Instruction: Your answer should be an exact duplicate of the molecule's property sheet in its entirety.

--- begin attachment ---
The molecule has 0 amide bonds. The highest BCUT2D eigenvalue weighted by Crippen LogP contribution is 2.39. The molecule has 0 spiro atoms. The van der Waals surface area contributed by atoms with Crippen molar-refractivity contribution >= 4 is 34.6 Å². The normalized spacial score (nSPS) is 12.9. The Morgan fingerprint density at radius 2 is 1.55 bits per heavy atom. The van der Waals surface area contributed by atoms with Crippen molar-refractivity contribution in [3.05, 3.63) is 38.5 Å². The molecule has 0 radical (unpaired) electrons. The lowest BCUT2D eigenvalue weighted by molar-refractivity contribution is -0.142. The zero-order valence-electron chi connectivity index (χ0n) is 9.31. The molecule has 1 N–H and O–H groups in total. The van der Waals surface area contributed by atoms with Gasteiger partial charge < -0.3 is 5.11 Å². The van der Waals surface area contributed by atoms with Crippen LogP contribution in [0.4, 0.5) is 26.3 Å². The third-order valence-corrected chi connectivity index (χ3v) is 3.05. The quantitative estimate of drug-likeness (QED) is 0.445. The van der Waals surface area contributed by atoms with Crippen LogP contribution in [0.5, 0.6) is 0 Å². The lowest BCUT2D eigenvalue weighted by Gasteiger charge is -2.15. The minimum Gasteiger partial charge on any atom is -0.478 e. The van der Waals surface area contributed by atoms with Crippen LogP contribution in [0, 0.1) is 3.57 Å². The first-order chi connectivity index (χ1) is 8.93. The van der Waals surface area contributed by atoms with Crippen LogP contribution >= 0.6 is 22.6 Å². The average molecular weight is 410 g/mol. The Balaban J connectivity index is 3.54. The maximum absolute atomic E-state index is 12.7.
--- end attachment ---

The molecule has 0 amide bonds. The highest BCUT2D eigenvalue weighted by Crippen LogP contribution is 2.39. The molecule has 0 spiro atoms. The van der Waals surface area contributed by atoms with Crippen molar-refractivity contribution >= 4 is 34.6 Å². The normalized spacial score (nSPS) is 12.9. The Morgan fingerprint density at radius 2 is 1.55 bits per heavy atom. The van der Waals surface area contributed by atoms with Crippen molar-refractivity contribution in [3.05, 3.63) is 38.5 Å². The molecule has 0 radical (unpaired) electrons. The lowest BCUT2D eigenvalue weighted by molar-refractivity contribution is -0.142. The zero-order valence-electron chi connectivity index (χ0n) is 9.31. The molecule has 1 N–H and O–H groups in total. The van der Waals surface area contributed by atoms with Gasteiger partial charge < -0.3 is 5.11 Å². The van der Waals surface area contributed by atoms with Crippen LogP contribution in [0.4, 0.5) is 26.3 Å². The third-order valence-corrected chi connectivity index (χ3v) is 3.05. The quantitative estimate of drug-likeness (QED) is 0.445. The van der Waals surface area contributed by atoms with Crippen LogP contribution in [0.5, 0.6) is 0 Å². The lowest BCUT2D eigenvalue weighted by Gasteiger charge is -2.15. The minimum Gasteiger partial charge on any atom is -0.478 e. The van der Waals surface area contributed by atoms with Crippen LogP contribution in [0, 0.1) is 3.57 Å². The first-order chi connectivity index (χ1) is 8.93. The van der Waals surface area contributed by atoms with Crippen LogP contribution >= 0.6 is 22.6 Å². The average molecular weight is 410 g/mol. The Balaban J connectivity index is 3.54. The maximum absolute atomic E-state index is 12.7.